Jurors in the Douglas Garland case are expected to hear evidence Monday about the triple-murder suspect’s obsession with a Calgary couple. Court heard last Thursday about a computer hard drive police found stashed in the rafters of the basement of the Airdrie farm Garland lived at with his elderly parents.
In her opening address two weeks ago, Crown prosecutor Vicki Faulkner detailed what was allegedly found on the data storage device.
“What you will see is the obsessive research done,” Faulkner said, of what the prosecution says was uncovered on the hard drive.
“Research that will show you how the accused continued to keep his grudge against Alvin (Liknes) alive,” she said, of a dispute Garland had with the Calgary man over the patenting of a pump both men had worked on.
Faulkner told jurors Garland’s Internet queries started to incorporate Liknes’ wife Kathy.
Garland, 57, is charged with three counts of first-degree murder in the June 30, 2014 disappearance of the couple and their five-year-old grandson, Nathan O’Brien, from their Parkhill home in southwest Calgary.
It’s the Crown’s theory Garland violently kidnapped the trio from the residence and murdered them at his farm.
In her opening address detailing what is allegedly contained on the hard drive, Faulkner told jurors Garland engaged in “meticulous, painstaking research.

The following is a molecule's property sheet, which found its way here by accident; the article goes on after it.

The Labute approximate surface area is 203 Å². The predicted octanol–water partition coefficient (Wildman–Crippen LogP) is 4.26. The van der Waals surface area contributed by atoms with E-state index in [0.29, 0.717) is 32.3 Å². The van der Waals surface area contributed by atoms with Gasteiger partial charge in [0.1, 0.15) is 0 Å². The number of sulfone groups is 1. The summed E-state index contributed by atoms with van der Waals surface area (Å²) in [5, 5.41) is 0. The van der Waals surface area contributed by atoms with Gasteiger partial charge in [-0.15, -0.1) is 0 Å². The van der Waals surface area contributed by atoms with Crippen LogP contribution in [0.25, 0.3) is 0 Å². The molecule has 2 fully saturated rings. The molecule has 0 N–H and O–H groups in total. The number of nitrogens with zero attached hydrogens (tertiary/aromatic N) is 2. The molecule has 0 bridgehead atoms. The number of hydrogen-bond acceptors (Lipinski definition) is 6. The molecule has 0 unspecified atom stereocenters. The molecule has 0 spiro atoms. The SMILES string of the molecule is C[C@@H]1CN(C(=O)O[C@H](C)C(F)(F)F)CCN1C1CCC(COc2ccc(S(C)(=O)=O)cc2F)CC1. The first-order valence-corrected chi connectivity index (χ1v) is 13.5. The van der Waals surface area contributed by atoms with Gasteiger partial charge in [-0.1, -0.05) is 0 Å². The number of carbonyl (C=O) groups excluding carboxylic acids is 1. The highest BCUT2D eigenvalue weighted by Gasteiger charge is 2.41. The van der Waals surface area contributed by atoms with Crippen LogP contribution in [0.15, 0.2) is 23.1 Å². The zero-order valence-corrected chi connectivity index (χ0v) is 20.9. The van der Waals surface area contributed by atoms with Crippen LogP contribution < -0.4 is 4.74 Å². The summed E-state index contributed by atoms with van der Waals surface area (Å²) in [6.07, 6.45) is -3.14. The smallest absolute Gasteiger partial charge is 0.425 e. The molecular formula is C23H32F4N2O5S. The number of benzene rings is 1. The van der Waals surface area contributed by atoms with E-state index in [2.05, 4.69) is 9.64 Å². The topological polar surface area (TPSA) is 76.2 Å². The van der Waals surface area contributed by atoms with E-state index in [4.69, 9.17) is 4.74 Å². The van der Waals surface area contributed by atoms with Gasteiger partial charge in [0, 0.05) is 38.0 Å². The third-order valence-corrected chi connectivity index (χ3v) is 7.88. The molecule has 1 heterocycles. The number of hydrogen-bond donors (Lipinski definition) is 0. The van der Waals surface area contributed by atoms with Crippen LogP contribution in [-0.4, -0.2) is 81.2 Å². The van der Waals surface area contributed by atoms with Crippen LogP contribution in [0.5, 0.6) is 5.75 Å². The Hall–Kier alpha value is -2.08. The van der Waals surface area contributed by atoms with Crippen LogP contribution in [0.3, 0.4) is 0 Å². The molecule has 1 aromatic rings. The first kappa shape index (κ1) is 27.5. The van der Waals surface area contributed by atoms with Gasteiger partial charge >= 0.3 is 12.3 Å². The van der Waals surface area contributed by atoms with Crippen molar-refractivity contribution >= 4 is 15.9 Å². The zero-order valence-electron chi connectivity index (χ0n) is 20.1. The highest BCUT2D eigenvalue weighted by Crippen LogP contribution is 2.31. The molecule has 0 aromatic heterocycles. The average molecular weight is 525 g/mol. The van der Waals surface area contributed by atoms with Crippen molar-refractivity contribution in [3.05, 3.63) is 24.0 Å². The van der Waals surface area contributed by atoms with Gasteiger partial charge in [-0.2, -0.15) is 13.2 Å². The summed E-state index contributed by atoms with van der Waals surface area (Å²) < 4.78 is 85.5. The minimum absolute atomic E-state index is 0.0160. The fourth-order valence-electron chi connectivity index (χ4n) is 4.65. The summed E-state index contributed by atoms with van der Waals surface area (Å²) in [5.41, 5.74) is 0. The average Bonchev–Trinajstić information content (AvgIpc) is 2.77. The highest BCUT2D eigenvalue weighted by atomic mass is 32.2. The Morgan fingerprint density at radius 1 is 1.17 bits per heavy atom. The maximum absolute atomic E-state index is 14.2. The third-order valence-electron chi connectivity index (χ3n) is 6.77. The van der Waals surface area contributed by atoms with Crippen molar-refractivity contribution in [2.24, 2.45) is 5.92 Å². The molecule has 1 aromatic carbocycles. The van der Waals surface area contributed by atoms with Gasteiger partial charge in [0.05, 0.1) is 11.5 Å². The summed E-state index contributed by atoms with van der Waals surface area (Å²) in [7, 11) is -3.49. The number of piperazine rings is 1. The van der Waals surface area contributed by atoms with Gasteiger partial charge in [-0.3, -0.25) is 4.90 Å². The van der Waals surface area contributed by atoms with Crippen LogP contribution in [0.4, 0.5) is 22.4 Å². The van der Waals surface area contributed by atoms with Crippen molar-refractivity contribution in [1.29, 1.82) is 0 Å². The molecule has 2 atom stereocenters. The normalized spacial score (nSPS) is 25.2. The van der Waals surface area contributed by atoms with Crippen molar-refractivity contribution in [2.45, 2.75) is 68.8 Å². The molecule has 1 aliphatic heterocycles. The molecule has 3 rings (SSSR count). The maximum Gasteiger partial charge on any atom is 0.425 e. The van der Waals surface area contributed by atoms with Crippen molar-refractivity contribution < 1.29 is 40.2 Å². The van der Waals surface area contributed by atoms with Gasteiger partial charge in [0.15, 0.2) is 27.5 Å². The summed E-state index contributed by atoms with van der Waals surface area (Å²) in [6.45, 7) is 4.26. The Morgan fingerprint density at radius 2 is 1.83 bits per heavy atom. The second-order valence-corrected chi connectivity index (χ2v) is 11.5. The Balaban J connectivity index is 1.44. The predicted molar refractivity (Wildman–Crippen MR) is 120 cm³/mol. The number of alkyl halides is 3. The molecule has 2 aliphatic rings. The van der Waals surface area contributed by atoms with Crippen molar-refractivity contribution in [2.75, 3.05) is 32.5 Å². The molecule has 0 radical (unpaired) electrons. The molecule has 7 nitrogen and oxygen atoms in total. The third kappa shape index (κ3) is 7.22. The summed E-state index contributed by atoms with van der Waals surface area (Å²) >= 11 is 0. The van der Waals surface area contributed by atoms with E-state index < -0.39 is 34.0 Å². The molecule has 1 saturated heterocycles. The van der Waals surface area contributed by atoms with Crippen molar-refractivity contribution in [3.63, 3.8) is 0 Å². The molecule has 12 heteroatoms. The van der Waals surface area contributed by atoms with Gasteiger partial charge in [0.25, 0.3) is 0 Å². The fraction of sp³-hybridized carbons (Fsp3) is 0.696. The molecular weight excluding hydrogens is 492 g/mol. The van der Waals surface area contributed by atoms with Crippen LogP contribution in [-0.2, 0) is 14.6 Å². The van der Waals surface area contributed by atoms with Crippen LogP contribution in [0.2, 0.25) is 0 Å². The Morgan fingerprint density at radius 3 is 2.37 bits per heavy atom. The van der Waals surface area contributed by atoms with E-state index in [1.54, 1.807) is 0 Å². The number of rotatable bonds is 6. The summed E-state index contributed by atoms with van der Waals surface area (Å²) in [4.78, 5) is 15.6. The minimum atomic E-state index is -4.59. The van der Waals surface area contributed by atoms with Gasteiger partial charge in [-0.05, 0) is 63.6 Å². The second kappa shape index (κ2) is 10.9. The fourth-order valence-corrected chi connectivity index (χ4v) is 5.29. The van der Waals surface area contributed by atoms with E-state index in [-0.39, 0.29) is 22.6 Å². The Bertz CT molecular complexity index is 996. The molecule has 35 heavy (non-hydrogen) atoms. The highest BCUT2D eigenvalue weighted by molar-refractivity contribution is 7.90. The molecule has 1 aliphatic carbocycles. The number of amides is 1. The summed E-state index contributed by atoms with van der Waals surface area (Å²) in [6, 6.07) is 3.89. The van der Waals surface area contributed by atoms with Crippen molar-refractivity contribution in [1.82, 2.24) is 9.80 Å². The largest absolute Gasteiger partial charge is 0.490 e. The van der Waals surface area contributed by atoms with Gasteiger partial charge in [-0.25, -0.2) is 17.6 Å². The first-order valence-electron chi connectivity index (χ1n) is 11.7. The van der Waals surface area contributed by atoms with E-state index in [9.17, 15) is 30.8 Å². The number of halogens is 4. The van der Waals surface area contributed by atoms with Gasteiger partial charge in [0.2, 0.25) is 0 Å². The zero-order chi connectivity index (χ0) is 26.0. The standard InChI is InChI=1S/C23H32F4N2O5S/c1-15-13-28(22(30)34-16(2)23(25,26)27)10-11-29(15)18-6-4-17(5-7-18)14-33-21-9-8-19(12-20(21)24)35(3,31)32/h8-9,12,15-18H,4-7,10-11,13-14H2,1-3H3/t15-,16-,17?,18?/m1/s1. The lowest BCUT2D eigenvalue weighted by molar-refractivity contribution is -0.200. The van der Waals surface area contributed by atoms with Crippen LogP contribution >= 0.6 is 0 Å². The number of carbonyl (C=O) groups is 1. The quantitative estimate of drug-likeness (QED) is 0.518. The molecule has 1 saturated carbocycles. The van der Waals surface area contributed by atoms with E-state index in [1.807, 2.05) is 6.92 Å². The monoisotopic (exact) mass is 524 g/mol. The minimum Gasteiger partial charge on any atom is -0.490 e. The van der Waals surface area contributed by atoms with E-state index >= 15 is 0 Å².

“Research about murder and how to kill without emotion. Research on torture,” she said.
“Research showing a fascination with autopsies and the female body being autopsied and dissected, and a fascination with restrained and diapered women.”
In evidence last week court heard about the hundreds of exhibits seized from the 16-ha Garland property, which included a bag containing about 50 pairs of adult hospital diapers.
Lead forensics investigator Const. Ian Oxton detailed the items found, which included a hacksaw and two hacksaw blades, two meat hooks, dozens of knives, handcuffs and leather restraints.
“He methodically researched not only ways to kill but weapons to kill with, not only how to perform autopsies but tools to perform them with,” Faulkner said.
Garland’s Internet exploration not only showed him ways to kill, but helped him carry out the murders, the prosecutor alleged.
“This was not just research, it was research that led to action, research that led the accused to purchase weapons and tools for killing and dismembering,” she said.
Oxton, who was on the witness stand for parts of three days, told the three-woman, 11-man jury police conducted an extensive search of the Garland residence and the outbuildings on the property.
Oxton also sifted through six large barrels of ash taken from a fire pit on the farm.
Over a 10-month period he painstakingly sifted through the ashes, putting in approximately 550 hours looking for evidence.
Among the items found “was 17 fragments that could be teeth,” he said.
He also found “items of jewelry,” an earring, a small bracelet and “buttons for clothing.”
A search of the garage uncovered numerous chemicals, including a half-empty bottle of chloroform and insulin.
Garland’s trial is scheduled for five weeks.
By: Kevin Martin